nginx map directives

Discussion in 'Installation/Configuration' started by notzippy, Sep 12, 2015.

  1. notzippy

    notzippy New Member

    I tried adding map directives to a particular site (it was a wordpress site), so it went like
    map $request_uri $blogid {
        /foo2012    2;
        /foo    3;
        /chfoo    4;
        /foo2013    5;
        /foo2014    8;
        /foo2015    9;
        location ~ ^(/[^/]+/)?files/(?<rt_file>.+) {
            try_files /wp-content/blogs.dir/$blogid/files/$rt_file /wp-includes/ms-files.php?file=$rt_file ;
            access_log off;    log_not_found off; expires max;
    but when I looked at the sites vhosts file (/etc/nginx/sites-available/ the directive did not make it there. After manually adding it to the vhosts it worked ok. Are directives limited in some way for nginx ?

    Gwyneth Llewelyn likes this.
  2. till

    till Super Moderator Staff Member ISPConfig Developer

    Where did you add this directives, in the nginx directives field of the website in ispconfig?
  3. notzippy

    notzippy New Member

    yes that was were I added them.

  4. Because map {} directives have sadly to be outside server {}, ispconfig does not add the directives if you place them inside the nginx directive fields (basically, what happened with notzippy's configuration was that it had been written to Tough!
    But under 3.0, I managed to do a simple trick, which allowed me to use SSL at the same time as map {}:
    (...usual WP Multisite instructions...)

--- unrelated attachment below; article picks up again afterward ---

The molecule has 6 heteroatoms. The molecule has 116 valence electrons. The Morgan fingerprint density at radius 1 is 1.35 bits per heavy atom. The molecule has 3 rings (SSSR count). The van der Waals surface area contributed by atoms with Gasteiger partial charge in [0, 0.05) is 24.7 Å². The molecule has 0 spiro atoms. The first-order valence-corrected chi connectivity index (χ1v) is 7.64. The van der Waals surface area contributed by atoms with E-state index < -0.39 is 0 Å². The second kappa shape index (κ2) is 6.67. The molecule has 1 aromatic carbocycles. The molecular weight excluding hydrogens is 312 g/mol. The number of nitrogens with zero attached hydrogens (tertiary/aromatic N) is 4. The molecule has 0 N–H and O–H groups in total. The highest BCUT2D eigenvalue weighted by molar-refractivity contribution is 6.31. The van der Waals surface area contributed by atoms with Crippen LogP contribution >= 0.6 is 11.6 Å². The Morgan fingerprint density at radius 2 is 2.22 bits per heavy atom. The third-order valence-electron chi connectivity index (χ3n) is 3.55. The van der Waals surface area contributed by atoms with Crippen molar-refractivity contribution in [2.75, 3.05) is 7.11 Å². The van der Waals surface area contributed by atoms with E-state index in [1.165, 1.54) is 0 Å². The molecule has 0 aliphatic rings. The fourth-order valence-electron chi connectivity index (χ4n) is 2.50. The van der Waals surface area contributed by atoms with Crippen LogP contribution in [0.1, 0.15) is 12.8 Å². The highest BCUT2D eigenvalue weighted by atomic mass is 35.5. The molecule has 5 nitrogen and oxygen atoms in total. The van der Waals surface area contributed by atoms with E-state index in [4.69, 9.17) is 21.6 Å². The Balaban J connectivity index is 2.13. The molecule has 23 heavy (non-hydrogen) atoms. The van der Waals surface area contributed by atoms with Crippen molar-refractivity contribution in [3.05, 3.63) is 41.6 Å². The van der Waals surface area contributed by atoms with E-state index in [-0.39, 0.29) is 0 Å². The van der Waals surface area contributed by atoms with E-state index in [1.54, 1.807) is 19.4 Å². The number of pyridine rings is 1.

#avoid php readfile()
    location ^~ /blogs.dir {
            alias {DOCROOT}wp-content/blogs.dir ;
            access_log off; log_not_found off;      expires max;
    # Notice the extra end bracket: it will close the server block, so what comes next is outside it:
    map $http_host $blogid {
        default               0;     1;     2;    3;
    # no end bracket, as ISPConfig will put an end bracket by itself
    This actually used to work quite well!
    Unfortunately, with 3.1 and direct support for Let's Encrypt (even if I don't use it!), ISPConfig will automatically add an extra location {} inside the server block to comply with Let's Encrypt, namely:
            location ~ /\.well-known/acme-challenge/ {
               root /usr/local/ispconfig/interface/acme/;
               index index.html index.htm;
               try_files $uri =404;
    It's a pity that this cannot be disabled... or why it cannot somehow be pushed before everything else, because otherwise, WP Multisite support under nginx will be suboptimal, since it will force all requests to go through PHP, even if they don't need to, making WP Multisite much less performant than single-site WP — truly a pity.
    In any case, I wonder why this block gets added even if the checkbox for Let's Encrypt is unchecked. Maybe it's a bug? Or just a feature? I have no idea.
    Of course you can hack the templates on your own, but that means they will be overwritten sooner or later by a newer version... I've tried to take a look at /usr/local/ispconfig/interface/web/sites/web_vhost_domain_edit.php and try to understand what is happening. It seems that to properly configure Let's Encrypt, the configuration must be set up without SSL and Let's Encrypt, the server reloaded, and afterwards the configuration gets changed again and the above snippet for the 'well-known acme challenge' is appended (and the new configuration with that extra block is then written out and the server reloaded again). Why exactly this has to be done this way is a bit beyond my understanding; nevertheless, I cannot find any plausible reason for SSL automatically triggering Let's Encrypt (the reverse, of course, is true). What I could understand from the code, it only adds this extra block if both SSL and Let's Encrypt are checked. But somehow there must be a bug somewhere, I just can't find it...